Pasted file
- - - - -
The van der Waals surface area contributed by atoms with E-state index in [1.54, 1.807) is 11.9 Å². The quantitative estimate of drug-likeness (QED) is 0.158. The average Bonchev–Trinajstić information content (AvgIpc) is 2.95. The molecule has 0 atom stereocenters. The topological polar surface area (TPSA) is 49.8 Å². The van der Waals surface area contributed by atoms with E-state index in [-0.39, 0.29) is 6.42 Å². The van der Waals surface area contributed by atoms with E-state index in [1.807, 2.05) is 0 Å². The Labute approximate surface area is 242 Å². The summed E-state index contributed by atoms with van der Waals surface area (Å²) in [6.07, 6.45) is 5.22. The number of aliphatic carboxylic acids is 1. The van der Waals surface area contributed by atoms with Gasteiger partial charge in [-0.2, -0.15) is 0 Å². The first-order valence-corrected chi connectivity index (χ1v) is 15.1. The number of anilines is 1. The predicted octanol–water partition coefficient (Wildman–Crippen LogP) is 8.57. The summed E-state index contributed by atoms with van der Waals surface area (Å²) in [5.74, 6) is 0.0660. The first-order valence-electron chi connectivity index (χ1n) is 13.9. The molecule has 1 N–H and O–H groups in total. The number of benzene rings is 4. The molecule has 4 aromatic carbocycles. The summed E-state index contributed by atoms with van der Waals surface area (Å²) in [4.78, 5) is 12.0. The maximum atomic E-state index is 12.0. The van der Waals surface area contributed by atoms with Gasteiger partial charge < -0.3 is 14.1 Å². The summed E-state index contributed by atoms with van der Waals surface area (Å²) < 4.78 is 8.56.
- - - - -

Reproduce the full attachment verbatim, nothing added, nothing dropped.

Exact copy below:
The van der Waals surface area contributed by atoms with E-state index in [1.54, 1.807) is 11.9 Å². The quantitative estimate of drug-likeness (QED) is 0.158. The average Bonchev–Trinajstić information content (AvgIpc) is 2.95. The molecule has 0 atom stereocenters. The topological polar surface area (TPSA) is 49.8 Å². The van der Waals surface area contributed by atoms with E-state index in [-0.39, 0.29) is 6.42 Å². The van der Waals surface area contributed by atoms with E-state index in [1.807, 2.05) is 0 Å². The Labute approximate surface area is 242 Å². The summed E-state index contributed by atoms with van der Waals surface area (Å²) in [6.07, 6.45) is 5.22. The number of aliphatic carboxylic acids is 1. The van der Waals surface area contributed by atoms with Gasteiger partial charge in [-0.2, -0.15) is 0 Å². The first-order valence-corrected chi connectivity index (χ1v) is 15.1. The number of anilines is 1. The predicted octanol–water partition coefficient (Wildman–Crippen LogP) is 8.57. The summed E-state index contributed by atoms with van der Waals surface area (Å²) in [5.74, 6) is 0.0660. The first-order valence-electron chi connectivity index (χ1n) is 13.9. The molecule has 1 N–H and O–H groups in total. The number of benzene rings is 4. The molecule has 4 aromatic carbocycles. The summed E-state index contributed by atoms with van der Waals surface area (Å²) in [4.78, 5) is 12.0. The maximum atomic E-state index is 12.0. The van der Waals surface area contributed by atoms with Gasteiger partial charge < -0.3 is 14.1 Å². The summed E-state index contributed by atoms with van der Waals surface area (Å²) < 4.78 is 8.56.